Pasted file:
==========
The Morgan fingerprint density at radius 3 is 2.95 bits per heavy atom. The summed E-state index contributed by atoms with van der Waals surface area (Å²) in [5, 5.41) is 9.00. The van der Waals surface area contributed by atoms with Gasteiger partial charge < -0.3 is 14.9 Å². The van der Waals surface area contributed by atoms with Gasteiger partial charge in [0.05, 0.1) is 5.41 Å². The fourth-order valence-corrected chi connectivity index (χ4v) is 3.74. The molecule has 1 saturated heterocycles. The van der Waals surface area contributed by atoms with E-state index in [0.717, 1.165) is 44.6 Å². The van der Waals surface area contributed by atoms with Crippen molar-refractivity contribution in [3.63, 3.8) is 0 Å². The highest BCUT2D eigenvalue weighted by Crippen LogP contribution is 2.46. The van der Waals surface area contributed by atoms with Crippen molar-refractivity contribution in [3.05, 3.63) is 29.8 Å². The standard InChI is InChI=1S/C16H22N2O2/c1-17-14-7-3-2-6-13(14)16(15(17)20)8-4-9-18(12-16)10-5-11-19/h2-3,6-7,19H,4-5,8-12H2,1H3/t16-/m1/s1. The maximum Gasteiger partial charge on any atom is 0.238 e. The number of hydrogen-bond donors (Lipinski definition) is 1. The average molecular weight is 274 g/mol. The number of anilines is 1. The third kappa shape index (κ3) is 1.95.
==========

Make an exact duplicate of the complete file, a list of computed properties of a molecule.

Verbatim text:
The Morgan fingerprint density at radius 3 is 2.95 bits per heavy atom. The summed E-state index contributed by atoms with van der Waals surface area (Å²) in [5, 5.41) is 9.00. The van der Waals surface area contributed by atoms with Gasteiger partial charge < -0.3 is 14.9 Å². The van der Waals surface area contributed by atoms with Gasteiger partial charge in [0.05, 0.1) is 5.41 Å². The fourth-order valence-corrected chi connectivity index (χ4v) is 3.74. The molecule has 1 saturated heterocycles. The van der Waals surface area contributed by atoms with E-state index in [0.717, 1.165) is 44.6 Å². The van der Waals surface area contributed by atoms with Crippen molar-refractivity contribution in [3.63, 3.8) is 0 Å². The highest BCUT2D eigenvalue weighted by Crippen LogP contribution is 2.46. The van der Waals surface area contributed by atoms with Crippen molar-refractivity contribution in [3.05, 3.63) is 29.8 Å². The standard InChI is InChI=1S/C16H22N2O2/c1-17-14-7-3-2-6-13(14)16(15(17)20)8-4-9-18(12-16)10-5-11-19/h2-3,6-7,19H,4-5,8-12H2,1H3/t16-/m1/s1. The maximum Gasteiger partial charge on any atom is 0.238 e. The number of hydrogen-bond donors (Lipinski definition) is 1. The average molecular weight is 274 g/mol. The number of anilines is 1. The third kappa shape index (κ3) is 1.95.